By Fareed Zakaria, CNN
The drug wars dominate the discussion in Mexico and in many border states in America as well. There have been nearly 50,000 drug-related killings in Mexico since President Felipe Calderón began his six-year term. That's more than twice as many civilian deaths in the same period in Afghanistan.
Calderón is widely viewed as having blundered in taking on the drug cartels. But I have always admired his courage in doing so. And it might just be paying rewards.
Robert Bonner is a former U.S. drug enforcement official and he's also served as a commissioner of U.S. Customs and Border Protection. In a recent op-ed as well as a forthcoming Foreign Affairs assay, Bonner argues that despite the negative headlines, President Calderón has made huge gains against the drug lords.
Bonner's point is that when Calderón came to power, Mexico's half-dozen cartels were making up to $10 billion in annual revenue from drugs alone. They bribed officials and the police. Those they could not bribe, they killed. Calderón had no existing means to defeat them so he enlisted the military, a group force that could target cartel leaders and win in an all-out gun battle.
Fifty thousand lives is a heavy price to pay, but this was never going to be an easy war. The cartels had almost taken over Mexico. (More: Mexico drug war – Bodies for billions)
Now the data proves Bonner's point. It seems the tide is finally turning. Using Calderón's strategy, the Mexican government has killed more than 40 major cartel members. The Economist magazine points out that between 2007 and 2008, the number of drug-related killings in Mexico rose by 29 percent. In the next two years, it rose by 22 percent, then by 28 percent. Last year, however, there were signs of a plateau with only an 8 percent rise.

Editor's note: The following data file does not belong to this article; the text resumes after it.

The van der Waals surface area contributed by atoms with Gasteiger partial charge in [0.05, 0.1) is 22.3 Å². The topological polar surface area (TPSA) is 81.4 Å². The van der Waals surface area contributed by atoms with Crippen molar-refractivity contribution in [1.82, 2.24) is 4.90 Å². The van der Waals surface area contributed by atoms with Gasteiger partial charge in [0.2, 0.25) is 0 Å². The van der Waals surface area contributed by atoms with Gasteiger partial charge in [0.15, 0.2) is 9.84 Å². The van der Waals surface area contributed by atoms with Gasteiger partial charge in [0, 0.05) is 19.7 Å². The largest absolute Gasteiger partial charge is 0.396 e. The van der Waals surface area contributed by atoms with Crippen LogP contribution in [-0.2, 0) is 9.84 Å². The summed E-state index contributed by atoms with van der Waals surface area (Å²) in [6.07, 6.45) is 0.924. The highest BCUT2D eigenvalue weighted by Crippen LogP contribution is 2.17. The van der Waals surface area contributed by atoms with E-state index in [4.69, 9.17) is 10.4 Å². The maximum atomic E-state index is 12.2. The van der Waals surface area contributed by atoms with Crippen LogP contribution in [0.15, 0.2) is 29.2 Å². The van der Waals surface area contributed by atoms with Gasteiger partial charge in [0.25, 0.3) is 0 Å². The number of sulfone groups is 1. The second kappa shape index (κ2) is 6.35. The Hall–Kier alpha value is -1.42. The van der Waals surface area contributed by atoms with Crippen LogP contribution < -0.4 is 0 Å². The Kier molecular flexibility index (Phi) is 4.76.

With many cartels now severely weakened, that number could fall further. A Pew poll conducted last spring shows that 45 percent of Mexicans believe the government is making progress against the cartels; 83 percent support Calderón's strategy of using the army to fight them.
When a government forcefully commits to take on an internal terrorist or drug group, it usually wins. This is what happened in Colombia over the last decade and it will likely happen in Mexico over the next few years as long as Calderon's successor stays with the fight.
The Mexican elections begin in July and Calderón steps down in December. If Mexico's children are indeed to grow up in safer conditions, then its leaders need to continue to press on in the war on drugs.
Even Mexicans who have lived with the violence agree on one thing - some action is better than the previous policy of no action at all.
Of course, success in Mexico probably means the cartels will move to Central America. Guatemala is already becoming the next frontier.
You see, then the richest country in the world has an insatiable demand for drugs. Someone is going to produce them and meet that demand...but that's for another post.